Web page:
Procyon

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Thanks for your input, guys. :)

fill out the app for next year.

even if you start doing research as a sophomore, thats already a really good start. but you can also keep trying to look for a research position from other professors if you'd like. usually its just preference of the PI of whether or not they want to train you. sometimes freshman who have interest in research are very valuable to labs, because by the time they are seniors they are just as productive as newer grad students.
Yeah, I was kind of hoping starting early like this would allow me to form a partnership with a professor for the long haul. I think it would be fun to be involved in research over an extended period, and I think it would give me a better idea of whether or not I actually would like to go into research myself...Do you think it's OK to fill out the app just in case, but to ask another professor anyway? And then if she ends up contacting me in the future but I've found someone else to work with, just explain that someone else hired me? :S

Also, I suggest not mentioning the fact that you are Pre-med and/or interested in MD/PhD. Remember that the majority of people who are pre-med, end up dropping from it not to far in...Professors/Graduate students know this too. Hence, the whole pre-med thing are a major turnoff in the academic research world, especially to graduate students who's degree depend on their research and pre-med students often have the intention of getting a semester or two under their belt, then admitting they hate the crap out of research and hit the road or just decide that pre-med is too much work and then they dont need the research anymore. This is a pain in the ass for the graduate student who just trained you to take care of basic lab techniques, which they once again have to train some other noob to handle. So, I would just suggest to you, instead of mentioning your interest in medicine, show a simple interest in science and research in general.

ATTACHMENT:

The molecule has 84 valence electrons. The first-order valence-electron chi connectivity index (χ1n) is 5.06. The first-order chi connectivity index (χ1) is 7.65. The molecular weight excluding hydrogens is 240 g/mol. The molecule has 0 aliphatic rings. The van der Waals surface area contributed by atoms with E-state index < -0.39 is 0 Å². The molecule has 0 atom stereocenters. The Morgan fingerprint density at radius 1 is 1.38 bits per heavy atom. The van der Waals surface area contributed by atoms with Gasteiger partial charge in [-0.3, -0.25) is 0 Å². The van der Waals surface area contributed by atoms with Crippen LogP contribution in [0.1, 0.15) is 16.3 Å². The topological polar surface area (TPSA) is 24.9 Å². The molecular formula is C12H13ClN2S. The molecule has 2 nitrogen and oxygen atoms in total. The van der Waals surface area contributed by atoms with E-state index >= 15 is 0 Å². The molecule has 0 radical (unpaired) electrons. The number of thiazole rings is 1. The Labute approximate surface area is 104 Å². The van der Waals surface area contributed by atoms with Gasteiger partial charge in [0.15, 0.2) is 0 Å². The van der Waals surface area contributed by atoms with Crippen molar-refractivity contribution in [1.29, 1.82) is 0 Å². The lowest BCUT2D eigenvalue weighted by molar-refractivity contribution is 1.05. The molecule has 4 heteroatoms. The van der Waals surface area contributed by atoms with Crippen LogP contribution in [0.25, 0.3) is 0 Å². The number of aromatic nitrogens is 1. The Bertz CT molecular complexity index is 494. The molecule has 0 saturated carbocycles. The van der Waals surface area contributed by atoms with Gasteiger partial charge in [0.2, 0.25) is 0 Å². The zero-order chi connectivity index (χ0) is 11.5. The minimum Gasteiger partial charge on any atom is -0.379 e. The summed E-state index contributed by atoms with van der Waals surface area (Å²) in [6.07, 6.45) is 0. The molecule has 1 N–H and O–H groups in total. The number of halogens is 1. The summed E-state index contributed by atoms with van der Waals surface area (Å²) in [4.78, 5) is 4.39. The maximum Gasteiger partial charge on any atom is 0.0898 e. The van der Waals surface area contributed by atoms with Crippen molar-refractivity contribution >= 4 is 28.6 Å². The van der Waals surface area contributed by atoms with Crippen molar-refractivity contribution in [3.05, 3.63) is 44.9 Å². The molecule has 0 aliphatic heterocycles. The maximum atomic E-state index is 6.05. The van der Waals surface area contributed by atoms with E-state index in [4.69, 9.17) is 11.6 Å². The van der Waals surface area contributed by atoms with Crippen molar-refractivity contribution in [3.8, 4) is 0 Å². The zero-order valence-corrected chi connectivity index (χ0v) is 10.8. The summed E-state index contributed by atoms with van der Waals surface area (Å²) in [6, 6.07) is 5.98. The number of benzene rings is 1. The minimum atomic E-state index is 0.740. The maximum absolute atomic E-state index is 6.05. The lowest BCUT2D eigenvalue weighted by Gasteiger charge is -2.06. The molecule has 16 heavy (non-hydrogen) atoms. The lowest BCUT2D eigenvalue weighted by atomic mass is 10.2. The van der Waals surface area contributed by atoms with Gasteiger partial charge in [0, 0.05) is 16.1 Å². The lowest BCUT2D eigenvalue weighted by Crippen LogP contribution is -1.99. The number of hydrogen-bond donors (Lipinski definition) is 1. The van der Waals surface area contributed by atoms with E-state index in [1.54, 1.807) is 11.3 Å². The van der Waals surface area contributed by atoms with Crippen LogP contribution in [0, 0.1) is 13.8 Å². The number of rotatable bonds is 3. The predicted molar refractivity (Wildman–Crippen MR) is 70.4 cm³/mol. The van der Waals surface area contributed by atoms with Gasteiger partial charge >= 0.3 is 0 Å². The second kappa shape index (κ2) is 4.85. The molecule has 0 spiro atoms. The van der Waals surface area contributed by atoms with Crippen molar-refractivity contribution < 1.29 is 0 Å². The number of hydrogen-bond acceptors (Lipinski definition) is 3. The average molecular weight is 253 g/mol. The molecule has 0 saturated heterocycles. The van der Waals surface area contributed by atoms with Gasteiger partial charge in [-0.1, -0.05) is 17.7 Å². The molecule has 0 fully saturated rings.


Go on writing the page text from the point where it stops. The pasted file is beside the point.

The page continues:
Haha, thanks for mentioning this. I was debating on whether or not to mention the whole pre-med thing in my e-mail, and I ultimately decided not to because I thought it would be better to just express a genuine interest in science. I didn't even think of that whole other dimension of the "quitter pre-meds" though, haha.

Also, I go to a small leaning on medium-sized private uni, so we don't even have TAs or anything. I don't think there's really much of an option besides approaching professors directly.

I would keep trying if I were you. Surely someone needs help with research. Research is nice either way, but if you don't LOVE it, don't apply MD/PhD.
Thanks for the tip. :) And I think I will try asking another professor. There must be some professor who's doing something interesting and needs some help.
 

apumic

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Also, I suggest not mentioning the fact that you are Pre-med and/or interested in MD/PhD. Remember that the majority of people who are pre-med, end up dropping from it not to far in...Professors/Graduate students know this too. Hence, the whole pre-med thing are a major turnoff in the academic research world, especially to graduate students who's degree depend on their research and pre-med students often have the intention of getting a semester or two under their belt, then admitting they hate the crap out of research and hit the road or just decide that pre-med is too much work and then they dont need the research anymore. This is a pain in the ass for the graduate student who just trained you to take care of basic lab techniques, which they once again have to train some other noob to handle. So, I would just suggest to you, instead of mentioning your interest in medicine, show a simple interest in science and research in general.
Better yet, just don't be that annoying jerk yourself. Don't make a point of being "a premed" during an interview and don't make other premeds look bad by being the jerk that leaves a semester or two into the project. I mean... a little courtesy goes a long way and you can be sure that leaving midway is going to destroy any chance you might have had of getting a good LOR out of the thing. Just sayin'...